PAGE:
In 1923, the KKK burned a large cross in Nashville as part of a recruitment effort. 

And in 1924 they marched in downtown Franklin.

For some context, in 1925, 15 year old Sam Smith was lynched on Nolensville Road near the Davidson-Williamson County line by a mob of masked men who took him from a hospital bed and shot and hung his body from a tree.

The state commemoration of the Klan's first Grand Wizard's birthday continued. . . .

In 1927, the state of Tennessee erected a monument to Forrest at his birthplace in Chapel Hill, Tennessee. And throughout the 1930s, the celebrations of his birthday continued. . . 


The holiday continued into the 1940s. . . 


Note the banks are starting to forego observing the holiday.
 and 1950s . . .


Following the Brown vs. Board of Education ruling, in 1957 as Nashville moved to desegregate its schools, protestors held up signs referencing the KKK while school children walked to their first day of school.

In 1961, some resistance began to form to the holiday - but not due to its honoree - rather for the inconvenience it caused.

In 1963, the Nathan Bedford Forrest park was created near the site of the Battle of Johnsonville - a battle famous among many historians because of its significance to the US Colored Troops (African American regiments) during the Civil War.
The_Daily_News_Journal_(Murfreesboro) Wed__Mar_13__1963
And the state holiday commemorating his birthday continued . . . 
In 1969, the state consolidated the state holidays making Nathan Bedford Forrest day, a day of "special observance." 

However, Forrest was not forgotten. In 1973, the Sons of Confederate Veterans unveiled a portrait of Forrest to be hung in the Capitol and five years later - in 1978 - amidst protests - a bust to Forrest was placed in the Capitol. The following year, in February 1979, protestors convened again at the capitol to protest the Forrest bust and it was damaged. Two days later, a cross was burned at the Nashville NAACP headquarters.

In 1980, the KKK held a press conference in front of the Forrest bust as they announced that they were training SWAT teams for a race war.


By 1992, voices began to be raised protesting the continued hero worship of Forrest. The Tennessean ran competing opinion pieces on his birthday that year.


Efforts to End Day of Observance in Forrest's Honor. In 2015, calls to remove the bust from the capitol resumed. Additionally, there were legislative efforts to remove Forrest Day from the list of "special observances" honored by the state.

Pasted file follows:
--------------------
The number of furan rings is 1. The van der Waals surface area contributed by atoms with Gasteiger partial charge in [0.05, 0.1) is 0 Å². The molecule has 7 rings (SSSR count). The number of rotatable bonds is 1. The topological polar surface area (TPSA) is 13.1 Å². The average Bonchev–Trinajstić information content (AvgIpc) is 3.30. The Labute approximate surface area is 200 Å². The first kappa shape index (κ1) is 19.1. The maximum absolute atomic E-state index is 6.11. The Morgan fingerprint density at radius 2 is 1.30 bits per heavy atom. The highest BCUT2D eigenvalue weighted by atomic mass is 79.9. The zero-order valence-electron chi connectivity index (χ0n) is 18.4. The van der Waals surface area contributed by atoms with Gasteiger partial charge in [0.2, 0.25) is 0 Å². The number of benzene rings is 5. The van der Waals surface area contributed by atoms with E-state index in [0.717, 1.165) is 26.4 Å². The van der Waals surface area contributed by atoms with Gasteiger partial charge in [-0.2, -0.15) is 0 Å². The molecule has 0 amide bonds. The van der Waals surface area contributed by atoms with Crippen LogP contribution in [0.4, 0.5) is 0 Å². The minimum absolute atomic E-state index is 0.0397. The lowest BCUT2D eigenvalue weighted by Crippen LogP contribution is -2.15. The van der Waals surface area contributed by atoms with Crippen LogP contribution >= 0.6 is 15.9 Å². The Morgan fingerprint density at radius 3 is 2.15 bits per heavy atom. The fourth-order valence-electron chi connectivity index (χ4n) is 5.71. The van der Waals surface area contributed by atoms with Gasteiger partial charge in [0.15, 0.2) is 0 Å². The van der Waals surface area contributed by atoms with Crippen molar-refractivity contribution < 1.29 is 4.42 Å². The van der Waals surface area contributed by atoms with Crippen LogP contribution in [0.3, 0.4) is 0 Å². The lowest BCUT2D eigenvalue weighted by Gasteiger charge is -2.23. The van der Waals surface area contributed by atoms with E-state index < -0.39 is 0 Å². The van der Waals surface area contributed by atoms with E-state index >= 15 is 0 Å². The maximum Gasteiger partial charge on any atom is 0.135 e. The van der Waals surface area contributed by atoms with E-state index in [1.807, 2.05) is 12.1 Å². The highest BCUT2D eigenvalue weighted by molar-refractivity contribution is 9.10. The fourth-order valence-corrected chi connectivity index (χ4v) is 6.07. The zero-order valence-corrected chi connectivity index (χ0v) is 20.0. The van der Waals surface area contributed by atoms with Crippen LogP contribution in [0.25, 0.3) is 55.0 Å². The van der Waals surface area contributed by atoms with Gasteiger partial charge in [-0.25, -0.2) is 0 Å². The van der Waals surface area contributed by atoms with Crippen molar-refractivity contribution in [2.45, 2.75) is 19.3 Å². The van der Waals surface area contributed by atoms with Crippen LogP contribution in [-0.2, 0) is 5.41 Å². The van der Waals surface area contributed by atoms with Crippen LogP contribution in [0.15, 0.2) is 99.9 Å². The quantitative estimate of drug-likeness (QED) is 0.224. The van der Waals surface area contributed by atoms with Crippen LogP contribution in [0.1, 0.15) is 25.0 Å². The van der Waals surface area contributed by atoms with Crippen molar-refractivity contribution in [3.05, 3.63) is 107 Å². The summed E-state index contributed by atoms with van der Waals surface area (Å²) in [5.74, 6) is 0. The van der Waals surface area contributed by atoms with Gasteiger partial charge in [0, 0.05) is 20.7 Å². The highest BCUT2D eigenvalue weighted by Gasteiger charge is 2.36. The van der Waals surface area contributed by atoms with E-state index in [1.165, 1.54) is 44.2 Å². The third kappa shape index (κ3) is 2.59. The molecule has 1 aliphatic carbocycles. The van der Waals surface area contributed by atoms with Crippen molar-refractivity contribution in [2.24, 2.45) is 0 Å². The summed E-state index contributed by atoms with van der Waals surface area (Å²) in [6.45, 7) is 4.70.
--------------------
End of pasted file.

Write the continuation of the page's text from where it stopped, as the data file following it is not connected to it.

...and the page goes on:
This year, 2019, when Governor Lee signed the proclamation for his first time since taking office, there was significant outcry over the proclamation.

This opposition made for strange bedfellows as it drew condemnation from the right and left.
Tweet from Ted Cruz, Republican US Senator from Texas

Tweet from the Tennessee Holler
a progressive online news outlet in Tennessee
I fully support those who would change the state law and end the commemoration of Forrest's birthday. However, it is important to remember that this year's proclamation did not happen in a vacuum - it came about as a long history of the state's formal and public honoring of Nathan Bedford Forrest, and by proxy, his deeds.

UPDATE:  Two days later, Governor Lee announced in a series of tweets his plans to work to change the state law regarding the required proclamation.
This afternoon, I sat down for an interview to clear the air on something that everyone’s been talking about – the Nathan Bedford Forrest Proclamation. While it is my job as governor to enforce the law, I want Tennesseans to know where my heart is on this issue. Our state’s history is rich, complex and in some cases painful. With this in mind, I will be working to change this law. 
He then linked to an interview that he gave in which he said, 
“I want to share my heart about this,” the governor said. “I didn’t like it, and I want to explain why I didn’t like it and why I didn’t want to sign it. There are parts of our history that are painful particularly to African Americans. . . .Nathan Bedford Forrest and his parts of life is part of painful history and why I, we need to look at changing law and I will work with legislators to do that."
Regarding calls to remove the bust of Forrest at the capitol he said, "We need to have a broader conversation about that as well."